How do you see an apartment can be improved from indoor plants and why should we be embracing them?

There are so many benefits to indoor plants. The restorative and meditative qualities of daily tending to your potted plants; finding creative or aesthetic pleasure in arranging house plants; the social benefits of bringing people together to talk plants and share indoor gardens; the environmental benefits of cleansing of indoor air that plants do via their filtering processes.

Amenity is super important in apartment life – and light and fresh air is integral to that and that is exactly what plants love too. Shared or public green space is just as important as private green space on that note though – so in any future of ‘apartment cities’ great thought would need to be given to the way the entire community should benefit and access green spaces when what was formerly public space might be co-opted by private developments. That is particularly relevant in Brunswick, which is not a particularly ‘green’ suburb in its facades and streetscapes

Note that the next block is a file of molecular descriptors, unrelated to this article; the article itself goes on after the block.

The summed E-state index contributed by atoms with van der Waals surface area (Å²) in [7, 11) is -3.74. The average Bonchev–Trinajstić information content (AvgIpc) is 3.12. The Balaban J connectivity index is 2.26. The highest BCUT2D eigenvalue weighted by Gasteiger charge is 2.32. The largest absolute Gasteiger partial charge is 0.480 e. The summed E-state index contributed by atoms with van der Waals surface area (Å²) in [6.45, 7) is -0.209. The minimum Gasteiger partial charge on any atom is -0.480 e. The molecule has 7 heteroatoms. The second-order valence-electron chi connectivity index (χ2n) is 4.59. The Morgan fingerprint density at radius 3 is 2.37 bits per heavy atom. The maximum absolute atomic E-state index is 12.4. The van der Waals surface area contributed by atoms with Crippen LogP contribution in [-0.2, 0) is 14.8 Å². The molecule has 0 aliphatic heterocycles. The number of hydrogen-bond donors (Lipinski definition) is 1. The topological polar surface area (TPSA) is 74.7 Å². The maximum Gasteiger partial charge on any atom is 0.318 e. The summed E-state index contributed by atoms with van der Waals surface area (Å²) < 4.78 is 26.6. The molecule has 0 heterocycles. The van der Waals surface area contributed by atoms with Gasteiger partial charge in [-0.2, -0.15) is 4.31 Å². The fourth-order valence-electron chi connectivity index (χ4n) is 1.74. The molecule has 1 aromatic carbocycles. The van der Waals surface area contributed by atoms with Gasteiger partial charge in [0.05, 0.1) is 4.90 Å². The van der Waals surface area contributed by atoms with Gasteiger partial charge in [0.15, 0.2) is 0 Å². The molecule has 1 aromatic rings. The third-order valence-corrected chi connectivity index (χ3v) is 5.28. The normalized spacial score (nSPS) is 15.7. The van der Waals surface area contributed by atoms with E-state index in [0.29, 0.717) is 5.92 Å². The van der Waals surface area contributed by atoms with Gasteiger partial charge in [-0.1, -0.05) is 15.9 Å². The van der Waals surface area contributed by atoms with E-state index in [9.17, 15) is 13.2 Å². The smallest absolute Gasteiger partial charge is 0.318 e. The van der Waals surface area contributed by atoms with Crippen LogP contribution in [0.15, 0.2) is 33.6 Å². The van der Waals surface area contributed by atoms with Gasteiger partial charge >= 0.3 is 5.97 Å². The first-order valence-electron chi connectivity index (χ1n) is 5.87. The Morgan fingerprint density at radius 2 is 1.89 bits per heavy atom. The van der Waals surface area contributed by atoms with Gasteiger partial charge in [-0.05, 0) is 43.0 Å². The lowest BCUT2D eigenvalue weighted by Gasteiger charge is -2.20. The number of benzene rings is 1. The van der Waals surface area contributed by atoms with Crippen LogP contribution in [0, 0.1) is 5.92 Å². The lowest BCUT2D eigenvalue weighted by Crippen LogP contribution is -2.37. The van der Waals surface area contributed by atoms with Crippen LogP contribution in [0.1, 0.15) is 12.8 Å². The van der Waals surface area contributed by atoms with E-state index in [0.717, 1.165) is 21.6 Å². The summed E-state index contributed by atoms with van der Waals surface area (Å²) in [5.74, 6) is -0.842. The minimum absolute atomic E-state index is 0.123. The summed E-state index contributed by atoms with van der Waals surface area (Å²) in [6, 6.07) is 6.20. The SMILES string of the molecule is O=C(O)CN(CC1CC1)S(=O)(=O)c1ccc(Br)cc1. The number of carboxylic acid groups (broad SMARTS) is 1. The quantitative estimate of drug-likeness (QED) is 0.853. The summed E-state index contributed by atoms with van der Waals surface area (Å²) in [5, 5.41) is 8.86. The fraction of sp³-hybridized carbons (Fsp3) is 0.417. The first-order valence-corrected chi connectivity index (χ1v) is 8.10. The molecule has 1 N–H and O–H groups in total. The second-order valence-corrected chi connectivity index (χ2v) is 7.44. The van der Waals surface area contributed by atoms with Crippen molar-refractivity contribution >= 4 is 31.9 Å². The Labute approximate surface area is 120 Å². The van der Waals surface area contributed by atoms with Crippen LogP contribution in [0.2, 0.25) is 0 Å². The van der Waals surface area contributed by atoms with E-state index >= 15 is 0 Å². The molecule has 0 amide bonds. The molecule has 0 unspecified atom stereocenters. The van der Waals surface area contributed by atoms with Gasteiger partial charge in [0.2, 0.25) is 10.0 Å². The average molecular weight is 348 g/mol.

“Love, Loss & Vines” Aspendale, Melbourne

How do you see indoor plants supporting a sense of positive wellbeing?

Green is anecdotally seen as a restorative and relaxing colour. Surrounding oneself with living things watching them thrive, sometimes fail, come back again – it is a good contact with larger issues to do with cycles of life that busy lives tend to overlook or get swamped. There is an essay with Nigel Bertram in Indoor Green that provides excellent and important insights into this very topic!

In a wide view the soft lines, greens, lushness give a sense of life and peace. The infinite variations that can be in each plant also trigger curiosity, and artistic responses as can be seen in the long history of botanic artists, painters who paint greenery.

There are many that have been genuinely shocked at how much an indoor plant can positively change their lives, turning a decoration into an obsession. How have you found indoor greenery has positively affected your life?